tmpyr {arfima} | R Documentation |

Central England mean yearly temperatures from 1659 to 1976

A ts tmpyr

Hosking notes that while the ARFIMA(1, d, 1) has a lower AIC, it is not much lower than the AIC of the ARFIMA(1, d, 0).

Bhansali and Kobozka find: muHat = 9.14, d = 0.28, phi = -0.77, and theta =
-0.66 for the ARFIMA(1, d, 1), which is close to our result, although our
result reveals trimodality if `numeach`

is large enough. The third
mode is close to Hosking's fit of an ARMA(1, 1) to these data, while the
second is very antipersistent.

Our package gives a very close result to Hosking for the ARFIMA(1, d, 0)
case, although there is also a second mode. Given how close it is to the
boundary, it may or may not be spurious. A check with `dmean = FALSE`

shows that it is not the optimized mean giving a spurious mode.

If, however, we use `whichopt = 1`

, we only have one mode. Note that
Nelder-Mead sometimes does take out non-spurious modes, or add spurious
modes to the surface.

http://www.metoffice.gov.uk/hadobs/hadcet/

Parker, D.E., Legg, T.P., and Folland, C.K. (1992). A new daily Central England Temperature Series, 1772-1991. Int. J. Clim., Vol 12, pp 317-342

Manley,G. (1974). Central England Temperatures: monthly means 1659 to 1973. Q.J.R. Meteorol. Soc., Vol 100, pp 389-405.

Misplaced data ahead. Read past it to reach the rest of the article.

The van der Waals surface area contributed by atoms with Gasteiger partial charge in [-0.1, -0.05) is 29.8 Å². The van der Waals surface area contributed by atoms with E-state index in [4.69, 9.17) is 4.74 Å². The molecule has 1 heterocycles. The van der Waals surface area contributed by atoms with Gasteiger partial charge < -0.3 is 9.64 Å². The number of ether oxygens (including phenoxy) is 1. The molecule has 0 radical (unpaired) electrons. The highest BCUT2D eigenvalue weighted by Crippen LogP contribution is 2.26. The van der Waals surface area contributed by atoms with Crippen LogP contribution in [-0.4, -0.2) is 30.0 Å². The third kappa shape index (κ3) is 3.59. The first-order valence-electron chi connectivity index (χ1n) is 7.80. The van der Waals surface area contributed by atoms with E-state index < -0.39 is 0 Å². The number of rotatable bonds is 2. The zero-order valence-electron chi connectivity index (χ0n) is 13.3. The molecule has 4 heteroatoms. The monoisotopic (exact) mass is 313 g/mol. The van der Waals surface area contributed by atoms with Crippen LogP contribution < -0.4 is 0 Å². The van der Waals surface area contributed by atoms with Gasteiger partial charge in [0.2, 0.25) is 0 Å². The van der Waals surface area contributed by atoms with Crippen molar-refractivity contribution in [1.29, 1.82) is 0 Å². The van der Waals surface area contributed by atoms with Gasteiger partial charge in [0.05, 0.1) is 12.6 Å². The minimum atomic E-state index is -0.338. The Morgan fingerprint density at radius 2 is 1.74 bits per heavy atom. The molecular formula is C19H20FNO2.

Hosking, J. R. M. (1984). Modeling persistence in hydrological time series using fractional differencing, Water Resour. Res., 20(12)

Bhansali, R. J. and Koboszka, P. S. (2003) Prediction of Long-Memory Time Series In Doukhan, P., Oppenheim, G. and Taqqu, M. S. (Eds) Theory and Applications of Long-Range Dependence (pp355-368) Birkhauser Boston Inc.

Veenstra, J.Q. Persistence and Antipersistence: Theory and Software (PhD Thesis)

data(tmpyr) fit <- arfima(tmpyr, order = c(1, 0, 1), numeach = c(3, 3), dmean = TRUE, back=TRUE) fit ##suspect that fourth mode may be spurious, even though not close to a boundary ##may be an induced mode from the optimization of the mean fit <- arfima(tmpyr, order = c(1, 0, 1), numeach = c(3, 3), dmean = FALSE, back=TRUE) fit ##perhaps so plot(tacvf(fit), maxlag = 30, tacf = TRUE) fit1 <- arfima(tmpyr, order = c(1, 0, 0), dmean = TRUE, back=TRUE) fit1 fit2 <- arfima(tmpyr, order = c(1, 0, 0), dmean = FALSE, back=TRUE) fit2 ##still bimodal. Second mode may or may not be spurious. fit3 <- arfima(tmpyr, order = c(1, 0, 0), dmean = FALSE, whichopt = 1, numeach = c(3, 3)) fit3 ##Unimodal. So the second mode was likely spurious. plot(tacvf(fit2), maxlag = 30, tacf = TRUE) ##maybe not spurious. Hard to tell without visualizing the surface. ##compare to plotted tacf of fit1: looks alike plot(tacvf(fit1), maxlag = 30, tacf = TRUE) tacfplot(list(fit1, fit2))

[Package *arfima* version 1.7-0 Index]